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Banking on Job Growth

The opinions expressed by columnists are their own and do not necessarily represent the views of

President Obama is zeroing in on the culprit holding back employment growth. It just might be the banks. After his bankers’ summit at the White House earlier this week, the president said, “The way I see it, having recovered with the help of the American government and the American taxpayers, our banks now have a greater obligation to the goal of a wider recovery, a more stable system, and more broadly shared prosperity.” However, he added a comment that muddied the picture: “I urged these institutions here today to go back and take a third and fourth look about how they are operating when it comes to small-business and medium-sized business lending.”

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The latter comment indicates that the president is actually on to the fact that “the banks” are not the problem when it comes to job growth. Indeed, it indicates that he has learned a lesson that has penetrated deep in the economics literature over the years. Namely, that small business is responsible for nearly all job creation in this country. The most a large employer employing hundreds of thousands (and enjoying a cushy relationship with the banks) – an IBM, say – is going to do, even in the best of years, is add 10% to its workforce. The big firm’s task will then revert to cutting fat and getting nimble, the perennial challenge facing corporate behemoths.

Small businesses, on the other hand, may double, triple, quadruple their workforces if a boom is on the horizon and the niche they are exploiting looks promising. Studies have shown that small businesses can create jobs at twenty times the rate of the Fortune 500. Indeed, when job creation is really robust, firms in the Fortune 500 quickly get replaced by hugely successful startups. A Kauffman Foundation study of last June showed that most of the companies currently in the Fortune 500 were, in fact, founded during periods of recession or a bear market.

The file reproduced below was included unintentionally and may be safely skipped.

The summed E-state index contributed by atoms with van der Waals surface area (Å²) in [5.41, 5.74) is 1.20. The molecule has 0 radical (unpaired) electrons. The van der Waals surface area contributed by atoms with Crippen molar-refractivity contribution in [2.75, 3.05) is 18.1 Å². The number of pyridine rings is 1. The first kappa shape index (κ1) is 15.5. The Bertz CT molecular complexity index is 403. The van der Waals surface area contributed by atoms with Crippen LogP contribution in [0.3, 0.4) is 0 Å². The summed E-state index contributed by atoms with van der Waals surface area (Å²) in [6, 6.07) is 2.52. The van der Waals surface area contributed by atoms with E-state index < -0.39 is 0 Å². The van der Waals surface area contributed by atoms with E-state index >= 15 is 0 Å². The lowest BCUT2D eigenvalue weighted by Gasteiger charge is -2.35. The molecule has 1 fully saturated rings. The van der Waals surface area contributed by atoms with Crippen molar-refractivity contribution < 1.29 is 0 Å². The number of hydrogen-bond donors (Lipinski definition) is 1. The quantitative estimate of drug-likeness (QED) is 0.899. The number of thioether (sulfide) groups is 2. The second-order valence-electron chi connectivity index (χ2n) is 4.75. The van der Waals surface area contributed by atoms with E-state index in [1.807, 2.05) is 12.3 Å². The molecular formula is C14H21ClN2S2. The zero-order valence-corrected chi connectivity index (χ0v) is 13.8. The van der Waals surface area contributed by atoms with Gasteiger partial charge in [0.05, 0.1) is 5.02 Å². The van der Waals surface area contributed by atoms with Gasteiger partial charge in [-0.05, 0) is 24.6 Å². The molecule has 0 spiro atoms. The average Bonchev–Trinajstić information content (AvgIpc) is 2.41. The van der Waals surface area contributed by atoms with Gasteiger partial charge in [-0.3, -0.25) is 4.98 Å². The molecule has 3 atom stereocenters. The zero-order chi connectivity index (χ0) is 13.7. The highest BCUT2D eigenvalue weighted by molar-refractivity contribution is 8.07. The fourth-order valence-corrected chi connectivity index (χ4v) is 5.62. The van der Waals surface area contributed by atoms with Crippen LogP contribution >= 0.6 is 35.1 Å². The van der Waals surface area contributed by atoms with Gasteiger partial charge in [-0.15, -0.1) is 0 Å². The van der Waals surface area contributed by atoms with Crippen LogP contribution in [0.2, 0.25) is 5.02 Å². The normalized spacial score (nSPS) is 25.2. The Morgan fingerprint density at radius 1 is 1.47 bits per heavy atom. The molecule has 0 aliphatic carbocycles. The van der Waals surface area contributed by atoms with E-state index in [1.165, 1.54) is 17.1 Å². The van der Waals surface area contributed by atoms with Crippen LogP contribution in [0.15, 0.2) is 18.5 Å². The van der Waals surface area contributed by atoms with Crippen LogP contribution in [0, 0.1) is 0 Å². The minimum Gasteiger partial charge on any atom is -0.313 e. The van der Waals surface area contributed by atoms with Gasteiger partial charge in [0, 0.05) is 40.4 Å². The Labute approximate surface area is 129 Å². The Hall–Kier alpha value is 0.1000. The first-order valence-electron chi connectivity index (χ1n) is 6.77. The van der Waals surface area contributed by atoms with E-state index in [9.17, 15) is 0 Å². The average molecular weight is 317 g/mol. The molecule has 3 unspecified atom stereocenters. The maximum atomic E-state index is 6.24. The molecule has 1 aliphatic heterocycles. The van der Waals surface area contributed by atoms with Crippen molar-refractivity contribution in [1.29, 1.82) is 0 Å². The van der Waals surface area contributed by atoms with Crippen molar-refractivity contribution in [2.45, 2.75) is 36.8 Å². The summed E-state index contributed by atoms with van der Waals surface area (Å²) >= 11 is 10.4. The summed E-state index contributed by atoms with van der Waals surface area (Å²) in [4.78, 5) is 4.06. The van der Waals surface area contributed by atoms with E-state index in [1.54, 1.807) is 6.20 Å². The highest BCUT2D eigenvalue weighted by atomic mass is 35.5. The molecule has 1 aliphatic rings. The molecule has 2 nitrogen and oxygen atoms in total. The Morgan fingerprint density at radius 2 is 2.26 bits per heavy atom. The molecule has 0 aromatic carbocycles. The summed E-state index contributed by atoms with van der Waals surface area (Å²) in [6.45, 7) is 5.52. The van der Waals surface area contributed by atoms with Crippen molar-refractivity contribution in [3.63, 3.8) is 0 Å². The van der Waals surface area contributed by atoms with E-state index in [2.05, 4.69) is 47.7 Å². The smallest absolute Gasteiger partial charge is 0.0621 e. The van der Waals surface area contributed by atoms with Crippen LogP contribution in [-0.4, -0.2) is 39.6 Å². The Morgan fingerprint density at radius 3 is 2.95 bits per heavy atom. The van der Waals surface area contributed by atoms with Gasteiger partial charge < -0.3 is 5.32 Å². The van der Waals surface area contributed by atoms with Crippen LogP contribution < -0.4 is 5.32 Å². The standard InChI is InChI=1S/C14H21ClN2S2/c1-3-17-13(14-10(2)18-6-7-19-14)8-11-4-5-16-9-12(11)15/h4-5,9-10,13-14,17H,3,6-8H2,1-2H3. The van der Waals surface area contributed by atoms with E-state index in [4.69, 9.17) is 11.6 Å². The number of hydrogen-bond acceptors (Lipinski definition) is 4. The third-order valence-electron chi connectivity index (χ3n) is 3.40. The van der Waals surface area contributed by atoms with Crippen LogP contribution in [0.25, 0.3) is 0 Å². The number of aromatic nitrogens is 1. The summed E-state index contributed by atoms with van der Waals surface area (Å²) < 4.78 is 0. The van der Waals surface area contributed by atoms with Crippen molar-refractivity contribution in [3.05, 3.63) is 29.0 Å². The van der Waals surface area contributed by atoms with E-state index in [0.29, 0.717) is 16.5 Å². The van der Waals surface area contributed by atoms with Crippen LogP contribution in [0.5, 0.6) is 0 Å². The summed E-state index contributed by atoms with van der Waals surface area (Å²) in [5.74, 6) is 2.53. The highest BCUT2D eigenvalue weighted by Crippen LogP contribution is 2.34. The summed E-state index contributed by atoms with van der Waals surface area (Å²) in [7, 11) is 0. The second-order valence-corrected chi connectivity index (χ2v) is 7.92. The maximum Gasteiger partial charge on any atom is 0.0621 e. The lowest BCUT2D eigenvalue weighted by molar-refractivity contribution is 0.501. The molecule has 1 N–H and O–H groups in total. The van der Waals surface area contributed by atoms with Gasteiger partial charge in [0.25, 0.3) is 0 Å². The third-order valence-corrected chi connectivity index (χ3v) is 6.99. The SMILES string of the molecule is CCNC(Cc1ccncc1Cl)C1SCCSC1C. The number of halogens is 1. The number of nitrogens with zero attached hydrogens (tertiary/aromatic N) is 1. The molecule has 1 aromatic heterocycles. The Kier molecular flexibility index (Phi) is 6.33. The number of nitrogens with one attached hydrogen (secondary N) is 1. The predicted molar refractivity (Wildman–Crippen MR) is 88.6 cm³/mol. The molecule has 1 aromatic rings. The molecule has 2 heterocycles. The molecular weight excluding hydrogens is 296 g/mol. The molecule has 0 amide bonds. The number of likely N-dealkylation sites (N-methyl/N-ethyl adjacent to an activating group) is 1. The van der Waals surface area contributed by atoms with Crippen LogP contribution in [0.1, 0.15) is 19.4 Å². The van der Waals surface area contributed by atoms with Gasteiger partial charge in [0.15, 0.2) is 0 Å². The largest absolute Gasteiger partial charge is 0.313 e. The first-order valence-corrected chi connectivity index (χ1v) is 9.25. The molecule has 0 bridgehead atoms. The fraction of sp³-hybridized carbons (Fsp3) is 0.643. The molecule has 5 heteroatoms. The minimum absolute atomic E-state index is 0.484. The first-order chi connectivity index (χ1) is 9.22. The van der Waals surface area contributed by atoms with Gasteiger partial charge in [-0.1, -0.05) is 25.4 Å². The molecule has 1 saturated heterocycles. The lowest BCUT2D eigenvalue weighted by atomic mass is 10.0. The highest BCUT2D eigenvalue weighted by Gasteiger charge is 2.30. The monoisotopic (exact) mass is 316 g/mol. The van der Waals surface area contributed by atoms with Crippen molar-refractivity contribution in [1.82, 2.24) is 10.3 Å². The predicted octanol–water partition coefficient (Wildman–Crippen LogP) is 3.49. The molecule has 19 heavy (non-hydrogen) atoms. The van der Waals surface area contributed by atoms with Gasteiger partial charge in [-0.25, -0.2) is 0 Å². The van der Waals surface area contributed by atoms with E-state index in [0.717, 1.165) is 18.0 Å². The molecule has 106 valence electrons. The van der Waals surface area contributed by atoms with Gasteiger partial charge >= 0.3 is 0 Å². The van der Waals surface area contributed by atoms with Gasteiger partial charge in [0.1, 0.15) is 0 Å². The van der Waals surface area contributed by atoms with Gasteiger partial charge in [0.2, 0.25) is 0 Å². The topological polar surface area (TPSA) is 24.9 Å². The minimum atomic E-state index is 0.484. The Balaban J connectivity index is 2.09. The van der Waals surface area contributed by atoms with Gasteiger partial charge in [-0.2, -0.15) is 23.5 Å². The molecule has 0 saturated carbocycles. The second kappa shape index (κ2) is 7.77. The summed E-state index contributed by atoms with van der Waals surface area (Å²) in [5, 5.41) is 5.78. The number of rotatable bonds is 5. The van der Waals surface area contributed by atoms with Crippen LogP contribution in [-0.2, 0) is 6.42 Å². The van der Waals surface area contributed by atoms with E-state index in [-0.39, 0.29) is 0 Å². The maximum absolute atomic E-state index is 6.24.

Another conclusion drawn in the Kauffman study should give President Obama pause as he steps toward bullying the banks: “Many new firms don’t rely on external financing in their earlystages[, and] a suppressed financial climate may be less immediately relevant to aperson’s propensity to found a new company….” In other words, banks don’t finance startups and small businesses. Individuals do – breakaway engineers taking out mortgages on their homes, venture capitalists looking for the next big thing, and successful garage entrepreneurs plowing a good year’s profit into financing the next year’s operations.

Therefore, the secret to unlocking job growth at the moment is not recapitalizing the banks, let alone steering their lending practices, but getting entrepreneurs and their angel investors to do their thing. This is done not through financial but tax policy. The marginal rate of the income tax, the capital gains rate, and the inheritance tax, not the lending propensities of Citigroup, are the things fateful for small businesses. If the marginal tax rate is high, a small firm doing well one year has little money left over to help through a bad year. If the capital gains rate goes up, startup profits are siphoned off to the government. And an estate tax scheduled to rise to 55% in 2011 will scare venture capitalists from striving to finance the next business phenom into economically inert tax shelters.

Events thus are cornering the Obama administration into holding the line on taxes – even recognizing that real tax cuts, on top income, capital gains, and estates (and not rebates and other one-time deals), are becoming urgently necessary. Pleading with the banks to sniff out what’s going on in entrepreneurs’ garages will not work, because the most banks ever really do with startups is provide a short-term credit facility, not real capital. At any rate, the Obama administration wants banks to get “risky” assets off their books. This means not financing untried small businesses and instead stocking up on the $1.8 trillion in treasury bonds the U.S. is going to produce this year, thanks to the budget deficit.

That leaves tax policy as the one and only lever the administration has to jump-start a non-jobless recovery. “For the next year or two, priority No. 1 - certainly this year, priority No. 1 has to be job creation,” administration economics majordomo Larry Summers said on television over the weekend. The sooner he informs the president that it’s time to cut taxes, the sooner that priority will be addressed.

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